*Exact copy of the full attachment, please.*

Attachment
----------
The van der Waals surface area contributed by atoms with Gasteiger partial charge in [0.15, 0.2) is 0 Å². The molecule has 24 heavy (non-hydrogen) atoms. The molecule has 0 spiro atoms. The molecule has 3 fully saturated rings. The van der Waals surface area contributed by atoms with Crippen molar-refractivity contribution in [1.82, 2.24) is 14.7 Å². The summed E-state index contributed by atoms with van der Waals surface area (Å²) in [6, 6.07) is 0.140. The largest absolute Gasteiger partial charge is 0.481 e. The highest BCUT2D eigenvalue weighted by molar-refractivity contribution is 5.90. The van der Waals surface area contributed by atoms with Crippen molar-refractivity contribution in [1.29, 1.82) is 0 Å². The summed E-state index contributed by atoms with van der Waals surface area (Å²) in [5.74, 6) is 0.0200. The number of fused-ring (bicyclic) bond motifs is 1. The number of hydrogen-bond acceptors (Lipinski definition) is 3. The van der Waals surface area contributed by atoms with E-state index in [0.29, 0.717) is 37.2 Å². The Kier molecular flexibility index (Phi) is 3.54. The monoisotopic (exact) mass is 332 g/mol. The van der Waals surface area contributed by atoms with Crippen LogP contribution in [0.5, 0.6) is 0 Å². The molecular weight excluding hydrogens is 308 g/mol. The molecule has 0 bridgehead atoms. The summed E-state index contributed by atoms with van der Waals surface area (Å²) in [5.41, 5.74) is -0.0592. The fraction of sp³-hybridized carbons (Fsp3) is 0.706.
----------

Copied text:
The van der Waals surface area contributed by atoms with Gasteiger partial charge in [0.15, 0.2) is 0 Å². The molecule has 24 heavy (non-hydrogen) atoms. The molecule has 0 spiro atoms. The molecule has 3 fully saturated rings. The van der Waals surface area contributed by atoms with Crippen molar-refractivity contribution in [1.82, 2.24) is 14.7 Å². The summed E-state index contributed by atoms with van der Waals surface area (Å²) in [6, 6.07) is 0.140. The largest absolute Gasteiger partial charge is 0.481 e. The highest BCUT2D eigenvalue weighted by molar-refractivity contribution is 5.90. The van der Waals surface area contributed by atoms with Crippen molar-refractivity contribution in [1.29, 1.82) is 0 Å². The summed E-state index contributed by atoms with van der Waals surface area (Å²) in [5.74, 6) is 0.0200. The number of fused-ring (bicyclic) bond motifs is 1. The number of hydrogen-bond acceptors (Lipinski definition) is 3. The van der Waals surface area contributed by atoms with E-state index in [0.29, 0.717) is 37.2 Å². The Kier molecular flexibility index (Phi) is 3.54. The monoisotopic (exact) mass is 332 g/mol. The van der Waals surface area contributed by atoms with Crippen LogP contribution in [0.5, 0.6) is 0 Å². The molecular weight excluding hydrogens is 308 g/mol. The molecule has 0 bridgehead atoms. The summed E-state index contributed by atoms with van der Waals surface area (Å²) in [5.41, 5.74) is -0.0592. The fraction of sp³-hybridized carbons (Fsp3) is 0.706.